By Mark Stevens
I’m turning this month’s blog over to Murph, The Asphalt Warrior.
Denver cab-driver and wanna-be-a-famous-writer Brendan Murphy, a.k.a. "Murph," has collected some of his favorite commentary on being an unpublished novelist. (What is below is just the tip of the iceberg of insights.)
I thought you could—relate. And maybe grab a laugh.
These quotes are from the first six novels by the late Gary Reilly that have been published to date – The Asphalt Warrior, Ticket to Hollywood, The Heart of Darkness Club, Home for the Holidays, Doctor Lovebeads and Dark Night of the Soul.
(You are all invited.)
“I’m an unpublished novelist, but it’s been a long time since I haven’t published anything. I keep promising myself that I’ll sit down and start another unpublished novel one of these days, but if you know anything about unpublished writers then you probably know that the worst thing that can happen to one is to run headlong into a wall of free time. That’s when his bluff is called. That’s when he knows he has to get creative—and he does. You’ve never seen a writer get more creative than when he starts thinking up alibis for not writing. I’m as prolific as James Michener when it comes to excuses.”
“My brain is like the print-spooler on my word processor, which holds a failed novel long enough to print it out before it is deleted from the RAM and replaced by a rejection slip.”
"A writer can become obsessed with the peripheral rituals of writing—such as sharpening pencils or visiting the Grand Canyon—when he should be focused on the most important part of writing, which is leafing through Writers Market and making lists of agents who don’t charge reading fees.”
“I started thinking about writing a book called Face the Music, Chump. It would be a gut-wrenching tale of rejection slips. I wondered if there was a place where a guy like me could get rid of the craving to scribble. Some kind of Writers Anonymous, although most writers are anonymous. A place where human wreckage with Smith-Coronas could gather to cure themselves of hanging around office supply stores while their kids starved. I needed a 12-step program and I needed it bad. Step #1: admit you have a plotting problem.”
“With a novel, you have to do an outline first and then write the book, but with a screenplay you just knock out the outline and sell it. I don’t know why the publishers in New York don’t take a tip from Hollywood and just publish the outlines of novels rather than the completed books. Let the audience use their imaginations, as my Maw always says about radio. I would much prefer to read an outline of War and Peace than slog through eight hundred thousand words. Why do I need Tolstoy to describe snow? I can imagine snow, whether Russian snow or just regular snow. But book publishers seem to think that the authors should do all the work, and the readers should be waited on hand-and-foot like a buncha goddamn prima donnas.”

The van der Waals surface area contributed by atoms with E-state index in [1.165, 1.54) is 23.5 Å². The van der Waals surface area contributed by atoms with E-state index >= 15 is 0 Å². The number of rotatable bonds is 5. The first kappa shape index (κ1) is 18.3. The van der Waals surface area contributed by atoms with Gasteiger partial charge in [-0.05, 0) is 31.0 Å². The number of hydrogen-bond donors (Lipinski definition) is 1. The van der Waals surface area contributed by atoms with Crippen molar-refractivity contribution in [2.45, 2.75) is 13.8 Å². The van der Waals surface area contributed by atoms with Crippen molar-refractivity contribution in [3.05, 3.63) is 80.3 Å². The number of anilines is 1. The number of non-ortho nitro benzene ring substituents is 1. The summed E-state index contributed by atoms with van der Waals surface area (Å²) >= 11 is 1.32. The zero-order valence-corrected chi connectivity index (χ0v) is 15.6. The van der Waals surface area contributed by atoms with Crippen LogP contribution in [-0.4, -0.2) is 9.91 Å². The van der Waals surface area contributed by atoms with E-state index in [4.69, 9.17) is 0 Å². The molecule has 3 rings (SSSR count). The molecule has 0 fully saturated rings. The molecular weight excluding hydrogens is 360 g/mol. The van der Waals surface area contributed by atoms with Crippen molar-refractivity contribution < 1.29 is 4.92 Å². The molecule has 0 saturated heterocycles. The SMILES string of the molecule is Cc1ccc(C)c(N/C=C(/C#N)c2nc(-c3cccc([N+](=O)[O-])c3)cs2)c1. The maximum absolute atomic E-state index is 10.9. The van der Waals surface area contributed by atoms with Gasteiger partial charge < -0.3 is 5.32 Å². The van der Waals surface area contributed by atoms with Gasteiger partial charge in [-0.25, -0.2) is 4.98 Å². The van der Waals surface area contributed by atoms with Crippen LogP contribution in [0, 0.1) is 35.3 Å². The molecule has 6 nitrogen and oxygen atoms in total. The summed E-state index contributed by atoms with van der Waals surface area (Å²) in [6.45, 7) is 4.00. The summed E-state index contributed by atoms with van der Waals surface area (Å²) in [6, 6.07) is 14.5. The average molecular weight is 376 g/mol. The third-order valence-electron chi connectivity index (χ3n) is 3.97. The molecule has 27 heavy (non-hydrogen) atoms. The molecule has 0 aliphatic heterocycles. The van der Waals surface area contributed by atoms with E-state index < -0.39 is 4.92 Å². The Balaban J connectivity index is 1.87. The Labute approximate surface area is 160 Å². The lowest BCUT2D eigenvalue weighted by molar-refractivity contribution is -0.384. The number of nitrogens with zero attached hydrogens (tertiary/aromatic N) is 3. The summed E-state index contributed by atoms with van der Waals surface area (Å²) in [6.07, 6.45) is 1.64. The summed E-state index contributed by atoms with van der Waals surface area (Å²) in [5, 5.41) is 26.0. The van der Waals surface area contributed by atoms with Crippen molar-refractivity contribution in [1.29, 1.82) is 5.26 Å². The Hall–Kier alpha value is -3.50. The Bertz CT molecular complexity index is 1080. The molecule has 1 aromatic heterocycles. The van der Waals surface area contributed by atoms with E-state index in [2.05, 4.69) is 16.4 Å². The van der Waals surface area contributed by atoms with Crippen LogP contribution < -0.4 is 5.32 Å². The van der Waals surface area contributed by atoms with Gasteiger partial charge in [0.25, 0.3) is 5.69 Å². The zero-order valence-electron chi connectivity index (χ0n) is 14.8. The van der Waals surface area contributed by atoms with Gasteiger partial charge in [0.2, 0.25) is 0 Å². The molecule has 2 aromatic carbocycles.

“I have some bookshelves in my apartment that are built out of old novel manuscripts. The rest are brick and plank, the way hippies and broke people do it. I’ve written a lot of novels since I was in college, but I use only manuscripts that have absolutely no hope of ever being published to build the bookshelves. I use them in place of the bricks. Admittedly bookshelves made out of paper are not the most structurally sound things on earth, but neither are my novels.”
“The desire to write is one of the few desires I possess that doesn’t overwhelm me in the way that the desire to drink beer or smoke cigars does. Or watch TV. Or date. Or sleep till noon. I’m not that good at resisting desires, but for some reason I’m able to fend off my desire to write. Sounds inconsistent if not completely illogical I know, but there you have it.”
“A lot of artists start out as failed poets, then move on to being failed short-story writers before they finally break through to the big time and become failed novelists. If they’re like me, they branch out to become failed screenwriters. A few take the high road and become failed playwrights, but most just stick with being failed novelists because the potential to not make lots of money is greater.”
“I was afraid that if I went ahead and wrote a Western, I would be dipping into the realm of what my creative writing teachers called ‘formula fiction.’ I hated the idea of becoming a formula fiction writer. What if I got the formula wrong? Think of how embarrassing it would be if I tried to become a formula fiction writer and found out I didn’t have the talent to sink that low?”